Iraqis fighting ISIS alongside U.S. troops criticize new ban on entering U.S.

Iraqis react to visa ban

MOSUL, Iraq -- Wednesday, America’s war against ISIS came to a dead stop on the banks of the Tigris River that slices Mosul in half.

ISIS holds the high ground on the western side of the river firing constant mortars towards Iraqi troops on the other.

Maj. Arkan Hashm said ISIS was launching the rounds from a school.

Soldiers showed CBS News a house hat ISIS fighters had recently fled. In an upstairs bedroom laid forbidden toys that ISIS militants had confiscated.

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Toys ISIS had confiscated in Mosul CBS News

With Iraqis and American soldiers fighting a common enemy, one resident said he couldn’t understand why President Trump might tighten restrictions on Iraqis traveling to the U.S.

“How is this our fault?” he said. “Why would you ban us? We are the victims. In fact, American ISIS fighters have come here.”

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Gen. Ali Al Lami CBS News

Troops displayed an SUV that militants had stripped, ready to be turned into a car bomb, the most feared weapon in the ISIS arsenal.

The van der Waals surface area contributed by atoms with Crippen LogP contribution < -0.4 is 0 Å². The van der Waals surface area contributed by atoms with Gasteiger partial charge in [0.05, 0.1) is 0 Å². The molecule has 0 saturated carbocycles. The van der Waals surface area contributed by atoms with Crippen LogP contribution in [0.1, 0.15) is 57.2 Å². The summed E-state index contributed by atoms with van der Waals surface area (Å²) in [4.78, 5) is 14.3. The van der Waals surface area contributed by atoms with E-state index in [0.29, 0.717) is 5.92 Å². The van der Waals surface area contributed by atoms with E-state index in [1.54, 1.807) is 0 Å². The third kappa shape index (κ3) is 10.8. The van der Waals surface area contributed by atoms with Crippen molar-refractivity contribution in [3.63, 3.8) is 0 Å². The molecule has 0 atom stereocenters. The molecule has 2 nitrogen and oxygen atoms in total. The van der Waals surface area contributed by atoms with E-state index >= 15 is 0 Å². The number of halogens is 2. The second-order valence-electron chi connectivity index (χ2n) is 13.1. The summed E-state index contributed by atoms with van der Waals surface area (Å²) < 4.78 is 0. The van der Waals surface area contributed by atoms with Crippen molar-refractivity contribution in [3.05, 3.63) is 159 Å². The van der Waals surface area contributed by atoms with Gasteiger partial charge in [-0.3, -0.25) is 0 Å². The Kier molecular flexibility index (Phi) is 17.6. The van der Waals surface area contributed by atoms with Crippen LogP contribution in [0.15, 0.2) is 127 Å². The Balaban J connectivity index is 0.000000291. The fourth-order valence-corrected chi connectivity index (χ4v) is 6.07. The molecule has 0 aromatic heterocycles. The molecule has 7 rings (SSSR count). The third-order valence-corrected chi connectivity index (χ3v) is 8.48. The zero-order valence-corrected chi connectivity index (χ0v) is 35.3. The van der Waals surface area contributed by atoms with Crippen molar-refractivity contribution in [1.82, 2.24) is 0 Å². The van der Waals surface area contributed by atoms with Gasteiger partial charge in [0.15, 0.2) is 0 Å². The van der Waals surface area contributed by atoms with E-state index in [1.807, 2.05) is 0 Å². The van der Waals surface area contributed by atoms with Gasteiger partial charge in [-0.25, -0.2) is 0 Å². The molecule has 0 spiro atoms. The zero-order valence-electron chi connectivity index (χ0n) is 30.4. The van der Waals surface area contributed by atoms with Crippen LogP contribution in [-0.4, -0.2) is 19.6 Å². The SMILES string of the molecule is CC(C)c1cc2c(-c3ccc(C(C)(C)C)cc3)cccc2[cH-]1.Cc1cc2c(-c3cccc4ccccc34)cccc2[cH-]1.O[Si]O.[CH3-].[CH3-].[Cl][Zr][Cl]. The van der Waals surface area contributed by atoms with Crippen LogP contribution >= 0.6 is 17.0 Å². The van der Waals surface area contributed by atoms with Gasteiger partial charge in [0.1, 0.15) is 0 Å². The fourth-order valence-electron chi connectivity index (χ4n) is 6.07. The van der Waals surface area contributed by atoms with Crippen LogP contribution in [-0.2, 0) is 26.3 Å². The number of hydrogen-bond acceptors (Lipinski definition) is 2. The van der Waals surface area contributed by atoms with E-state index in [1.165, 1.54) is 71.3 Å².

Huge craters mark the streets in areas that saw the worst of the fighting; U.S. and coalition airstrikes specifically targeted major intersections in order to disrupt the path of suicide car bombs.

Gen. Ali Al Lami said he has lost many men, but he’s disappointed that President Trump might make it near impossible for his soldiers to start a new life in the U.S.

“If America bans Muslims, it’s not the right thing to do,” he said. “America is a multi-ethnic and religious nation, a country of freedom.”

The general also said that the next and final phase against ISIS may be the toughest. It’s the old part of the city, the streets are too narrow for some military vehicles and there are still around 750,000 civilians trapped there.